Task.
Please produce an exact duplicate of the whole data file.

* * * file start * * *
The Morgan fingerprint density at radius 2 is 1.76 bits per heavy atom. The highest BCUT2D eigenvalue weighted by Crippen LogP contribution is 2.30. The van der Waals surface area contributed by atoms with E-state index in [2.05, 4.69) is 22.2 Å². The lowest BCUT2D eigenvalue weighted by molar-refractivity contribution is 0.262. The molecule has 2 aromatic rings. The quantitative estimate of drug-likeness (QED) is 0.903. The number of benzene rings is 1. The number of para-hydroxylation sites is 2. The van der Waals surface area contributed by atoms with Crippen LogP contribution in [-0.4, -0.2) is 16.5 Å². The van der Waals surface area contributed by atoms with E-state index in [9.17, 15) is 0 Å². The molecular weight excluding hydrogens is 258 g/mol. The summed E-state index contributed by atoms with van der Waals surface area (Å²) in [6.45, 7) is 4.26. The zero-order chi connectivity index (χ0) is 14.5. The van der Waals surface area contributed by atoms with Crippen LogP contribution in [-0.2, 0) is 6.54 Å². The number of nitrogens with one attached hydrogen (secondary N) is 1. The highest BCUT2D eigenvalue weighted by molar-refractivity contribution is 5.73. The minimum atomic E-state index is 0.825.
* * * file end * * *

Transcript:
The Morgan fingerprint density at radius 2 is 1.76 bits per heavy atom. The highest BCUT2D eigenvalue weighted by Crippen LogP contribution is 2.30. The van der Waals surface area contributed by atoms with E-state index in [2.05, 4.69) is 22.2 Å². The lowest BCUT2D eigenvalue weighted by molar-refractivity contribution is 0.262. The molecule has 2 aromatic rings. The quantitative estimate of drug-likeness (QED) is 0.903. The number of benzene rings is 1. The number of para-hydroxylation sites is 2. The van der Waals surface area contributed by atoms with Crippen LogP contribution in [-0.4, -0.2) is 16.5 Å². The van der Waals surface area contributed by atoms with E-state index in [9.17, 15) is 0 Å². The molecular weight excluding hydrogens is 258 g/mol. The summed E-state index contributed by atoms with van der Waals surface area (Å²) in [6.45, 7) is 4.26. The zero-order chi connectivity index (χ0) is 14.5. The van der Waals surface area contributed by atoms with Crippen LogP contribution in [-0.2, 0) is 6.54 Å². The number of nitrogens with one attached hydrogen (secondary N) is 1. The highest BCUT2D eigenvalue weighted by molar-refractivity contribution is 5.73. The minimum atomic E-state index is 0.825.